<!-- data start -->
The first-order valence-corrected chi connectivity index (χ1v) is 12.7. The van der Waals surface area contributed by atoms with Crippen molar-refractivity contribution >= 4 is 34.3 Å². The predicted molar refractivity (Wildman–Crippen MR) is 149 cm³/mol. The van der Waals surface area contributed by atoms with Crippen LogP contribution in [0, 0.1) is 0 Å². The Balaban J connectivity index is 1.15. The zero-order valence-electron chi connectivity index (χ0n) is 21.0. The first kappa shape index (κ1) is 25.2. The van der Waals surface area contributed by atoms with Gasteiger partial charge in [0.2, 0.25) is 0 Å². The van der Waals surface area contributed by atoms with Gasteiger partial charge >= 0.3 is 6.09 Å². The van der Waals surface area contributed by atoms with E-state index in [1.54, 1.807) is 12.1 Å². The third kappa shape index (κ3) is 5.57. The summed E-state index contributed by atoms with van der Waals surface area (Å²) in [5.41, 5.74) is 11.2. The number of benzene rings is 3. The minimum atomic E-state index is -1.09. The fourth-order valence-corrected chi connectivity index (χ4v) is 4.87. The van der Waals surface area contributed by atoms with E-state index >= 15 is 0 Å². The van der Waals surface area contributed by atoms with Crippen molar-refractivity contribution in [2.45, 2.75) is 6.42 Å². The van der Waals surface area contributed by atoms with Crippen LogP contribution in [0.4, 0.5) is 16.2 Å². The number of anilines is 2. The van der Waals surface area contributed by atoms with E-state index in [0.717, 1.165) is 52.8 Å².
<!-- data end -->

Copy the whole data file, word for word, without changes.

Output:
The first-order valence-corrected chi connectivity index (χ1v) is 12.7. The van der Waals surface area contributed by atoms with Crippen molar-refractivity contribution >= 4 is 34.3 Å². The predicted molar refractivity (Wildman–Crippen MR) is 149 cm³/mol. The van der Waals surface area contributed by atoms with Crippen LogP contribution in [0, 0.1) is 0 Å². The Balaban J connectivity index is 1.15. The zero-order valence-electron chi connectivity index (χ0n) is 21.0. The first kappa shape index (κ1) is 25.2. The van der Waals surface area contributed by atoms with Gasteiger partial charge in [0.2, 0.25) is 0 Å². The van der Waals surface area contributed by atoms with Gasteiger partial charge >= 0.3 is 6.09 Å². The van der Waals surface area contributed by atoms with E-state index in [1.54, 1.807) is 12.1 Å². The third kappa shape index (κ3) is 5.57. The summed E-state index contributed by atoms with van der Waals surface area (Å²) in [5.41, 5.74) is 11.2. The number of benzene rings is 3. The minimum atomic E-state index is -1.09. The fourth-order valence-corrected chi connectivity index (χ4v) is 4.87. The van der Waals surface area contributed by atoms with E-state index >= 15 is 0 Å². The van der Waals surface area contributed by atoms with Crippen molar-refractivity contribution in [2.45, 2.75) is 6.42 Å². The van der Waals surface area contributed by atoms with Crippen LogP contribution in [0.4, 0.5) is 16.2 Å². The number of anilines is 2. The van der Waals surface area contributed by atoms with E-state index in [0.717, 1.165) is 52.8 Å².